The measurement of height above sea level. Also AMSL, or above mean sea level.
Enhanced Specialized Mobile Radio (ESMR)
Private land mobile radio with telephone services.
An enclosed structure, cabinet, shed, or box at the base of or in the general proximity of a support structure within which is housed the equipment for the wireless communication facility such as radios, batteries, and electrical equipment.
Federal Communications Commission (FCC)
An independent federal agency charged with licensing and regulating wireless communication at the national level.
Mounted on the ground.
Any type of support structure that is supported in whole or in part by cables anchored to the ground or other surface.
The area where a wireless communication facility is located or proposed to be located.
Improvements to existing telecommunications facilities or support structures that result in a substantial change to the facility or structure. Co-location of new telecommunications facilities on an existing support structure without replacement of the structure will not constitute a major modification. Major modifications include, but are not limited to, increasing the height of the support structure by more than ten (10) feet or ten (10) percent, whichever is greater, and expansion of the compound area for additional accessory equipment.
Improvements to existing telecommunications facilities and support structures that result in some material change to the facility or support structure but of a level, quality, or intensity that is less than a substantial change. Such minor modifications include, but are not limited to, a one (1) time increase in the height of the support structure by less than ten (10) feet or ten (10) percent, whichever is greater.
The changing of any portion of a telecommunications facility from its description in a previously approved permit.
A single, freestanding vertical pole supporting one (1) or more antennas.
Ensuring that telecommunications facilities and support structures are kept in good operating condition. Ordinary maintenance includes inspections, testing, and modifications that maintain functional capacity, aesthetic and structure integrity (such as the strengthening of the support structure foundation or the support structure itself). Ordinary maintenance includes replacing antennas and accessory equipment on a like-for-like basis within an existing telecommunications facility and relocating the antennas of approved telecommunications facilities to different height levels on an existing monopole or tower upon which they are currently located. Ordinary maintenance does not include minor and major modifications.
PCS (Personal Communication Services)
A personal wireless service capable of transmitting and receiving voice, data, text, and video messaging that operates in the 1850 to 1990 MHz range.
A personal wireless service that provides tone, text, and limited voice messaging that operates on several frequency ranges, usually in a limited geographic area.
Personal Wireless Services
Any personal wireless service defined in the Federal Telecommunications Act of 1996 which includes Federal Communications Commission (FCC) licensed commercial wireless telecommunications services, including cellular, personal communications services (PCS), specialized mobile radio (SMR), enhanced specialized mobile radio (ESMR), paging and unlicensed wireless services, and common carrier wireless exchange access services.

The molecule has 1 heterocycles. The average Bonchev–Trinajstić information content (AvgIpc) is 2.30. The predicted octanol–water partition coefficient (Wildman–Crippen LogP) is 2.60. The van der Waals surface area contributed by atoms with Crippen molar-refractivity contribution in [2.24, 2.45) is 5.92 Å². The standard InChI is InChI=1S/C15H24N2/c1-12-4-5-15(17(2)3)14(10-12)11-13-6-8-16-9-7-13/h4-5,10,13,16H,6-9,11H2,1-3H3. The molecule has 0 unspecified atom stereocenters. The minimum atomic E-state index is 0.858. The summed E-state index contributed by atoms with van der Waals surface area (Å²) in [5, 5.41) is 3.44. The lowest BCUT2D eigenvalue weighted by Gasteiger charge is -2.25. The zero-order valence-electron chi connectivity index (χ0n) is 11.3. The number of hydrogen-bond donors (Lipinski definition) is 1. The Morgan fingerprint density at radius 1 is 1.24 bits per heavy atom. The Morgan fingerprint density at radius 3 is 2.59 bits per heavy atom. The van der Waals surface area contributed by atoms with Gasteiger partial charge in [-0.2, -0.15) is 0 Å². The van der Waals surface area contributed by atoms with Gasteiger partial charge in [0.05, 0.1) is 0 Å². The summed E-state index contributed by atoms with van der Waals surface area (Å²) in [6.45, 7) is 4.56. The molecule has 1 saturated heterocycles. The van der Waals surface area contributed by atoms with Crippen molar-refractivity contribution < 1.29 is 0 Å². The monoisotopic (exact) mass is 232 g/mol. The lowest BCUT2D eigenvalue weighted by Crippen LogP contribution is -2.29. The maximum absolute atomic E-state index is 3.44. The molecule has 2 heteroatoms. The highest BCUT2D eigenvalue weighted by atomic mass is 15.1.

Private Dispatch System
Wireless communication systems that are licensed to one (1) user for exclusive use and not to be shared with, or leased to, other users.
Public Service/Emergency System
Wireless communication systems operated by or for a governmental agency for the delivery of emergency or other public services.
Radio Frequency (RF) Engineer
Someone with a background in electrical engineering or microwave engineering who specializes in the study of radio frequencies.
Radio Frequency Radiation (RFR)
The propagation of electromagnetic waves through space.
Radio Frequency (RF) Signal
Constructing a new support structure of proportions and of equal height or such other height as would be allowed under the definition of minor modification to a preexisting support structure in order to support a telecommunications facility or to accommodate co-location, and removing the preexisting support structure.
Mounted on the side of a building.
The method and form of placement of telecommunications facilities on a specific area of a subject property.
Specialized Mobile Radio (SMR)
A form of dispatch or two (2) way communication used by companies that rent space or time from an SMR carrier. These are used primarily for delivery vans, truckers or taxis within a small, definable geographic area.
Any unmanned facility established for the purpose of providing wireless transmission of voice, data, images, or other information including, but not limited to, cellular service, personal communications service (PCS), and paging service. A telecommunications facility can consist of:
•Accessory equipment; or
•One (1) or more base stations.
Unlicensed Wireless Services
Wireless Cable System
Wireless communication services that provide point-to-multipoint communication for the provision of voice, data, text, and video that operate in the 2.1 to 2.8 GHz range.
A comprehensive term describing the wireless services covered by this section, including: broadcast systems, cellular, commercial mobile radio services, common carrier wireless access exchange services, enhanced specialized mobile radio, personal communication services paging, personal wireless services, public service and emergency systems, specialized mobile radio, tower builder, unlicensed wireless services, and wireless cable system. Does not include amateur radio or private dispatch system.
C. Where Permitted
1. Special Use Permit
b. The initial special use permit has a time limit of ten (10) years with subsequent renewals of ten (10) years each. At the time of renewal, the applicant must demonstrate that the telecommunications facility is still in compliance with the original conditions of approval.
2. By Right
a. In nonresidential zoning districts:
(1) New facilities that are concealed in or mounted on top of or the side of existing buildings (excluding single-family and duplex residences) and other structures. This includes support structures up to twenty (20) feet above the building, or the maximum height permitted in the underlying zoning district, whichever is greater.